The peach-like forms became sickly with mildew in leaf in the wet season of 1885, and are now nearly all dead. They have set bloom buds but never bloom, the buds dropping out before the time for blooming, a week or ten days, in the same way that Blackman generally does. If these are not hybrids and only " sports," why are not some of them like some other nearly related stone-fruit not growing in the vicinity of the parent?

In the fall of 1882 I gathered a quantity of wild plums from a large-treed species of wild plum, native here (P. umbellata?), and planted for stocks, on account of its vigor and sproutless roots. In the spring of 1883 the'seed germinated and grew well, making some 15,000 little trees; among these three only were so peculiar, peach like, and twice as high as the others, no one could but notice them, looking over the block. They continued growing and sappy long after the others ripened their wood. The bark and leaves had decided peach-taste, while none of the others had. I planted these in my orchard to fruit. They have grown well, set full of buds three years, but have never bloomed a single flower, while other stone fruit all around have bloomed profusely. They begin already to show signs of early maturity, like peach trees. I went the summer after we gathered those plum seed and examined every tree from which we took plums, but found nothing similar, but some of them stood near an old peach orchard.

In 1885 a friend of mine here, saved quite a lot of Wild Goose plum seed from his trees, growing near a variety of peach, small-leaved Chicasaw plums, Weaver plums, and Damson plums. The seeds were planted all in one row. In the spring of 1886 they came up beautifully, some grew a foot high, some 2 feet, some 3 feet, and some 4 feet or more. The smaller ones generally resemble in leaf and habit, the small-leaved Chicasaws; the medium sizes vary much, some closely like Wild Goose, some are remarkably like the Damson plum, others are much like Weaver, and probably one-third of these and most all the larger ones are exceedingly like peach. I shall continue to observe this confounding lot of trees and report.

The Wild Goose with me and this friend always bore profusely. But how many reports do we hear of Wild Goose plum orchards being almost sterile, when not having other varieties among them !

This shows that the Wild Goose does not fertilize itself to any extent, and that even the peach will fertilize it. I have other facts bearing on this same subject, but already I have probably exceeded your patience and reasonable space.

Now, who has grown seedlings of Wild Goose plum trees standing isolated, or at a distance from other plums and from peach trees and with what results?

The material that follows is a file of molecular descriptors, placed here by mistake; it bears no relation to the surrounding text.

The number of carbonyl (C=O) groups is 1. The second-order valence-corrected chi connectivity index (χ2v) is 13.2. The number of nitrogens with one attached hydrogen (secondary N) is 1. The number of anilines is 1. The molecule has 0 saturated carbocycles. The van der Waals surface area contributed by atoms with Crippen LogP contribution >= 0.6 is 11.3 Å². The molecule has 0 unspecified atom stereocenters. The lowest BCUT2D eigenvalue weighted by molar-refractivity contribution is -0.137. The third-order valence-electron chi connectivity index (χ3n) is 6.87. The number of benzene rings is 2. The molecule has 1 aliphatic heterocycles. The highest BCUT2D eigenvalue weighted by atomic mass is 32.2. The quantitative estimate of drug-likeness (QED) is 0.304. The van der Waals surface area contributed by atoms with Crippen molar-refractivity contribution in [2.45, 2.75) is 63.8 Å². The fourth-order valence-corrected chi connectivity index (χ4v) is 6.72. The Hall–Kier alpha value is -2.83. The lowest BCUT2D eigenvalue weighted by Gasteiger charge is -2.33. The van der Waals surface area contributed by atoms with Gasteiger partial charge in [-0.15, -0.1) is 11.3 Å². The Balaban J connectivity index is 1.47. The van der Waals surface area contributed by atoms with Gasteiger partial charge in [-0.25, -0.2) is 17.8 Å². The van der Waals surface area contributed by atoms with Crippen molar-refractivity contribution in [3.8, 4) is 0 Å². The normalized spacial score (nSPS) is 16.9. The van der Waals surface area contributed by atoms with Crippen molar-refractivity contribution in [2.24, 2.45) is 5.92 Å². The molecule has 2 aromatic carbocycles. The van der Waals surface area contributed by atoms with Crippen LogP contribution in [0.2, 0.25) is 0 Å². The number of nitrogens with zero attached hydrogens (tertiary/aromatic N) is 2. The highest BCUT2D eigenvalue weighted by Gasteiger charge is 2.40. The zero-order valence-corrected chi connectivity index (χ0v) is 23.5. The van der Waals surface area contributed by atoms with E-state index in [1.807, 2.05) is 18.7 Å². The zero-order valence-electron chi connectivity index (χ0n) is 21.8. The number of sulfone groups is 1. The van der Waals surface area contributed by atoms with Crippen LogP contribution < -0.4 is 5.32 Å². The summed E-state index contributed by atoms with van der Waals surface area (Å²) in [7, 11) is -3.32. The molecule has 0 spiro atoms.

Now, friend Meehan, it's your time to put in with some genuine a priori facts supporting your theory that plums and peaches do not hybridize, but rather "sport." I once advocated that theory, but the above facts have rather knocked me off my pegs, on that ground. Also we want facts to show that these peach-like seedlings of plums are not hybrid, or if they are, that they are not infertile. I believe Prof. Van Deman to have rather the best side of this question. Denison, Tex.

[Our friend has mistaken the position of the Editor. There are three mental conditions connected with judgment - assent, dissent, and that which is almost persuaded but waits for more evidence. In this latter class, not in the second, are we in this hybrid question. We believe in the possibility, the probability, the almost certainty, that the peach and plum will cross and produce hybrids. We are not willing to assent that the very strong circumstances presented by Mr. D. constitute the absolute certainty which true science demands.

And we say this, not from any a priori reasoning, but from the a posteriori reasoning adduced by experience in other cases.

For instance: we found in a bed of Halesia tetraptera seedlings, a plant with the leaves of an apple tree. We are sure ninety per cent, of casual observers, if not the whole hundred, would say in passing, "there is a young apple tree growing among the Snowdrop trees." The tree was saved. Its habit of growth is not like an ordinary Halesia, but like an apple tree. When it bloomed, the flowers had not the tubular base like a characteristic Halesia, but it is cup shaped, just like the flower of an apple tree, and then it is " sterile just like a mule should be," as our friends would say. These seeds were all gathered from one tree near Germantown. There is one tree flowering of Halesia diptera, some twelve miles away, but no one would suggest an hybrid from this parentage. There is no other kind of Halesia within a thousand miles, or anywhere for it to hybridize with.

Distinguished botanists who have seen it, concur in opinion, that if the plant had been found wild, it possibly might have been used to establish a new genus.

The botanist with his knowledge of the limitations in nature would not agree with the one hundred common observers that this was a hybrid between the Halesia and an apple. His evidence would be considered of the a priori order. Our evidence is of the posterior character. We have the facts which lead up to the case.

It is because we have the actual facts in numberless other cases, of the wonderful power of bud variation in nature, that we prefer to be regarded as almost persuaded, rather than an absolute believer in these easy mixtures. - Ed. G. M].